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Faculty Advisors

Smith, Albert F.


Most investigators of word identification agree that information is processed through a hierarchical system in which units at progressively higher levels respond to features, letters, letter combinations (e.g., pairs, or bigrams), and possibly words. Grainger et al. (2014) found support for the role of adjacent-letter bigrams in an experiment in which participants saw target strings flanked by bigrams, such as BI BIRD RD and CE BIVS NT, and judged whether the targets were words. They found, for words, that flanking bigrams facilitated performance when the flanking bigrams contained letters from the target, and that the order of bigrams relative to the word did not affect performance (e.g., performance did not differ for BI BIRD RD and RD BIRD BI). We replicated Grainger et al’s procedure. Consistent with their findings, we found, for words, better performance when flankers contained letters from the target than when they did not. However, we did not replicate Grainger et al.’s crucial finding of better performance when flanking bigrams’ letter order matched the target’s order of letters (e.g., BI BIRD RD and RD BIRD BI) than when the bigrams letter order flipped (e.g., IB BIRD DR and DR BIRD IB).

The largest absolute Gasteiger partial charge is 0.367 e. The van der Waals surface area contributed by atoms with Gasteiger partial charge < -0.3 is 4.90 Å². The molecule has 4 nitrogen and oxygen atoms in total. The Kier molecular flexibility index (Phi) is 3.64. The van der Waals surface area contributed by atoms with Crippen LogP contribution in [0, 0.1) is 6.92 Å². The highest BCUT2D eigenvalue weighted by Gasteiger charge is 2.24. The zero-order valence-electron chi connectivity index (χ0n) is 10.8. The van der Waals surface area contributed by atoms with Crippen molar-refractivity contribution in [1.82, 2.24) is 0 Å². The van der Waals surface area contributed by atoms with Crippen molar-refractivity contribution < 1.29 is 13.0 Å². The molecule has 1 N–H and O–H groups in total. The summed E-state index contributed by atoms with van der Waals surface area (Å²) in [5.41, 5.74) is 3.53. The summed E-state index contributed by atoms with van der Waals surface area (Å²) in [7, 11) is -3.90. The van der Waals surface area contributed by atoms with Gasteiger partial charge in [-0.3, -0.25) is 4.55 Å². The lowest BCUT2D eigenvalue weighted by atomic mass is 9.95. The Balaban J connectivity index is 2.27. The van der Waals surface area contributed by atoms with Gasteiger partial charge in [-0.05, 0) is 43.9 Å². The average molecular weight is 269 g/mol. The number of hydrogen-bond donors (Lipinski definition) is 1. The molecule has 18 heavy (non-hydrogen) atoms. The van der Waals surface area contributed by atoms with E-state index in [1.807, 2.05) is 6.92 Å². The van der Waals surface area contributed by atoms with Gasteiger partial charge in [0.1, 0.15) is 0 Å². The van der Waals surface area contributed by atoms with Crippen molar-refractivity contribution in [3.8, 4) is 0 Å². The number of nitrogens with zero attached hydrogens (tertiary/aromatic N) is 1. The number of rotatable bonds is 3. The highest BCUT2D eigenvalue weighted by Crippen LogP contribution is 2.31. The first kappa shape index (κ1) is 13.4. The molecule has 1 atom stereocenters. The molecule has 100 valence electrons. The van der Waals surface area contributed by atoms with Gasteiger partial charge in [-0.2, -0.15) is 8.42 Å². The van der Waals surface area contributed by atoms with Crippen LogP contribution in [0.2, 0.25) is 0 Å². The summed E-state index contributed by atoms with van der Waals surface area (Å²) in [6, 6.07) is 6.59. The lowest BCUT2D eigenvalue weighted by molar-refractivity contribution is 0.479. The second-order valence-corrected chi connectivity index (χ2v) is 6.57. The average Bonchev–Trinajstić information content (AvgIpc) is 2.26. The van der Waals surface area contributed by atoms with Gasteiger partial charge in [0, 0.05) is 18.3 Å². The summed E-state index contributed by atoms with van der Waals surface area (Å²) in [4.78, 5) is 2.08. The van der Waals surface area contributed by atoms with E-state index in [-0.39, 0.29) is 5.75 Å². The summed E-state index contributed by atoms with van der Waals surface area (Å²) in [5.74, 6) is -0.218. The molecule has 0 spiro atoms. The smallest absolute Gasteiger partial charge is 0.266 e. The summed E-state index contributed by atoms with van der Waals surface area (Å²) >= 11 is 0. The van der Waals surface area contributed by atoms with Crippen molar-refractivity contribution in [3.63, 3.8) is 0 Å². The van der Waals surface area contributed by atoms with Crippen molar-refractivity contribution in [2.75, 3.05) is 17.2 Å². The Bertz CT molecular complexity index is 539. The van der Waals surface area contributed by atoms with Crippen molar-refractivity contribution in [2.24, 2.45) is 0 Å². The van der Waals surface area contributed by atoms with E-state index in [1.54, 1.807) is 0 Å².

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College of Sciences and Health Professions


Life Sciences | Medicine and Health Sciences | Physical Sciences and Mathematics

Preliminary Investigation of the Role of Open Bigrams in Word Perception: Is There a Benefit to Having Flankers That Consist of Letters in the Word?